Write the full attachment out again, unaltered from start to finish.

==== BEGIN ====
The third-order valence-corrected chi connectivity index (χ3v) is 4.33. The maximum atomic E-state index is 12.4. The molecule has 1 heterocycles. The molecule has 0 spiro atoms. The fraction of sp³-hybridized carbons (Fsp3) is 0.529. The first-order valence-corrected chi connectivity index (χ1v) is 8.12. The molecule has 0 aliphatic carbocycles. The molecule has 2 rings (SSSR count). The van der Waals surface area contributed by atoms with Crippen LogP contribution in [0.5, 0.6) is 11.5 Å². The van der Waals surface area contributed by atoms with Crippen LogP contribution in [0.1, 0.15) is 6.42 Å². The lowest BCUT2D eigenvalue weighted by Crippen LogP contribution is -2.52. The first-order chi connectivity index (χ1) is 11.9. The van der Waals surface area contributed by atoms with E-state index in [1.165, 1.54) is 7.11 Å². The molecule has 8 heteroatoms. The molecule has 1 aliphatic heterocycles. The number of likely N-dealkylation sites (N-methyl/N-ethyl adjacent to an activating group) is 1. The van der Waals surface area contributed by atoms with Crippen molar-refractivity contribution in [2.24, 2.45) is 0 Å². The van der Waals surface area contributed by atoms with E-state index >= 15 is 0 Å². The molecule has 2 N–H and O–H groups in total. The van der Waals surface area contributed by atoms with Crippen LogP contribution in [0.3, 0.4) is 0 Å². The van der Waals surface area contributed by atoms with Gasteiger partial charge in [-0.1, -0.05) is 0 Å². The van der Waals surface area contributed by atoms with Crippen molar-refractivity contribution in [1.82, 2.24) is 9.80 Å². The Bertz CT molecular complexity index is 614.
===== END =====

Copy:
The third-order valence-corrected chi connectivity index (χ3v) is 4.33. The maximum atomic E-state index is 12.4. The molecule has 1 heterocycles. The molecule has 0 spiro atoms. The fraction of sp³-hybridized carbons (Fsp3) is 0.529. The first-order valence-corrected chi connectivity index (χ1v) is 8.12. The molecule has 0 aliphatic carbocycles. The molecule has 2 rings (SSSR count). The van der Waals surface area contributed by atoms with Crippen LogP contribution in [0.5, 0.6) is 11.5 Å². The van der Waals surface area contributed by atoms with Crippen LogP contribution in [0.1, 0.15) is 6.42 Å². The lowest BCUT2D eigenvalue weighted by Crippen LogP contribution is -2.52. The first-order chi connectivity index (χ1) is 11.9. The van der Waals surface area contributed by atoms with E-state index in [1.165, 1.54) is 7.11 Å². The molecule has 8 heteroatoms. The molecule has 1 aliphatic heterocycles. The number of likely N-dealkylation sites (N-methyl/N-ethyl adjacent to an activating group) is 1. The van der Waals surface area contributed by atoms with Crippen molar-refractivity contribution in [2.24, 2.45) is 0 Å². The van der Waals surface area contributed by atoms with E-state index >= 15 is 0 Å². The molecule has 2 N–H and O–H groups in total. The van der Waals surface area contributed by atoms with Crippen LogP contribution in [0.3, 0.4) is 0 Å². The van der Waals surface area contributed by atoms with Gasteiger partial charge in [-0.1, -0.05) is 0 Å². The van der Waals surface area contributed by atoms with Crippen molar-refractivity contribution in [1.82, 2.24) is 9.80 Å². The Bertz CT molecular complexity index is 614.